Juan Pablo Arrabal, Matías Gaston Pérez, Lucas Federico Arce, Laura Kamenetzky

Abstract

After decades of being neglected, broad tapeworms now attract growing attention thanks to the increasing number of reports from humans but also thanks to many advancements achieved by application of molecular methods in diagnosis and epidemiological studies. Regarding sparganosis, unfortunately general uniformity of most species, their high intraspecific variability and lack of agreement among researchers has led to confusion about the classification of Spirometra/Sparganum species. For the first time we determined adult, eggs and plerocercoid life cycle stages and the molecular phylogeny of Sparganum proliferum obtained from endangered wild felids (Panthera onca, Leopardus pardalis, Leopardus guttulus and Herpailurus yagoauroundi) in one of the largest continuous remnants of worldwide biodiversity, the Atlantic Forest from South America. Our results showed that at least 57% of total species of wild felids in this natural area could act as definitive hosts of Sparganum proliferum. We conclude that the availability of more morphological characteristics are needed in order to secure reliable characterization and diagnosis of sparganosis. The integration of these data with molecular analysis of mitochondrial DNA sequences will be useful for species discrimination.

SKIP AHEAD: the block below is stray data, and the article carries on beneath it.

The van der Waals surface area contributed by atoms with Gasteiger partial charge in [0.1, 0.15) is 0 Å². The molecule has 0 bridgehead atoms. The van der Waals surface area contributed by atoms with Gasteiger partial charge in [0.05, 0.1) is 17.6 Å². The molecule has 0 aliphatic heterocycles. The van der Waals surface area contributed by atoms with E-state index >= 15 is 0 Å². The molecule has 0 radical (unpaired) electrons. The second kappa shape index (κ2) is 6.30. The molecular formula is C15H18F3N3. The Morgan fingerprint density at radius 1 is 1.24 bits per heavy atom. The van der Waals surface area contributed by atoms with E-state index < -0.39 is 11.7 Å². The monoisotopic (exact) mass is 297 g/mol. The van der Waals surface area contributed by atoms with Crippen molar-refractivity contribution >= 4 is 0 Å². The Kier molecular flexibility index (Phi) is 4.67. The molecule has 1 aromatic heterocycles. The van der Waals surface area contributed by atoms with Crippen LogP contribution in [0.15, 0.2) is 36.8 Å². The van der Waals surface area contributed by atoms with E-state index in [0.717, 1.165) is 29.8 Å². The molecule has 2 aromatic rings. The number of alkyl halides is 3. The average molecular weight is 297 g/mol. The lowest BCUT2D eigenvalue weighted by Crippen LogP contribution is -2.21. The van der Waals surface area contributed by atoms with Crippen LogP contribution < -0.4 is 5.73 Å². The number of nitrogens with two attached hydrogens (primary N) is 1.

ARTICLE INFO: Keywords: Endangered fauna, Sparganum proliferum, Wild carnivores, Mitochondrial gene